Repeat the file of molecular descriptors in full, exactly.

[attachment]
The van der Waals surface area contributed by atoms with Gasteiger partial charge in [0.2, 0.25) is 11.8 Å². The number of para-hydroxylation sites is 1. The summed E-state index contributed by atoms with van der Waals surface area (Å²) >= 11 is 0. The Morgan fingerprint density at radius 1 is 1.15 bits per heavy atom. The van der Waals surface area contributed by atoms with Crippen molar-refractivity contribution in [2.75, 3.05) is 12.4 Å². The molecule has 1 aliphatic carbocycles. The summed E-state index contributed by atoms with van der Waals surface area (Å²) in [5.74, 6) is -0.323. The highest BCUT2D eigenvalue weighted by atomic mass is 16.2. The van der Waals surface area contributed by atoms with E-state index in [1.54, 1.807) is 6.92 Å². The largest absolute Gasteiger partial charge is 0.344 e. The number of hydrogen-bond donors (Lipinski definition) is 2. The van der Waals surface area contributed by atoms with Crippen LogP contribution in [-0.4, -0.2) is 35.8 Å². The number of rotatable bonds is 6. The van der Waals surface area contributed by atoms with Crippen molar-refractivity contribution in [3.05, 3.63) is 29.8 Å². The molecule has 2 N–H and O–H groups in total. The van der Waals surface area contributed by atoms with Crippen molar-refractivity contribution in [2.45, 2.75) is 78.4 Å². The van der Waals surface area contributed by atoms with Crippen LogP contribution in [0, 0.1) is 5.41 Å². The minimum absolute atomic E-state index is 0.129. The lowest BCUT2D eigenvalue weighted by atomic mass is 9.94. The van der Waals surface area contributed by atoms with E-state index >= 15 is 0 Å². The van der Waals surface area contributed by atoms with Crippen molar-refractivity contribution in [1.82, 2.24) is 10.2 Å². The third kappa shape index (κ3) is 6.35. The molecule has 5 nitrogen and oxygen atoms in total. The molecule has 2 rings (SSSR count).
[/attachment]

The van der Waals surface area contributed by atoms with Gasteiger partial charge in [0.2, 0.25) is 11.8 Å². The number of para-hydroxylation sites is 1. The summed E-state index contributed by atoms with van der Waals surface area (Å²) >= 11 is 0. The Morgan fingerprint density at radius 1 is 1.15 bits per heavy atom. The van der Waals surface area contributed by atoms with Crippen molar-refractivity contribution in [2.75, 3.05) is 12.4 Å². The molecule has 1 aliphatic carbocycles. The summed E-state index contributed by atoms with van der Waals surface area (Å²) in [5.74, 6) is -0.323. The highest BCUT2D eigenvalue weighted by atomic mass is 16.2. The van der Waals surface area contributed by atoms with E-state index in [1.54, 1.807) is 6.92 Å². The largest absolute Gasteiger partial charge is 0.344 e. The number of hydrogen-bond donors (Lipinski definition) is 2. The van der Waals surface area contributed by atoms with Crippen LogP contribution in [-0.4, -0.2) is 35.8 Å². The number of rotatable bonds is 6. The van der Waals surface area contributed by atoms with Crippen molar-refractivity contribution in [3.05, 3.63) is 29.8 Å². The molecule has 2 N–H and O–H groups in total. The van der Waals surface area contributed by atoms with Crippen molar-refractivity contribution in [2.45, 2.75) is 78.4 Å². The van der Waals surface area contributed by atoms with Crippen LogP contribution in [0, 0.1) is 5.41 Å². The minimum absolute atomic E-state index is 0.129. The lowest BCUT2D eigenvalue weighted by atomic mass is 9.94. The van der Waals surface area contributed by atoms with E-state index >= 15 is 0 Å². The van der Waals surface area contributed by atoms with Crippen molar-refractivity contribution in [1.82, 2.24) is 10.2 Å². The third kappa shape index (κ3) is 6.35. The molecule has 5 nitrogen and oxygen atoms in total. The molecule has 2 rings (SSSR count).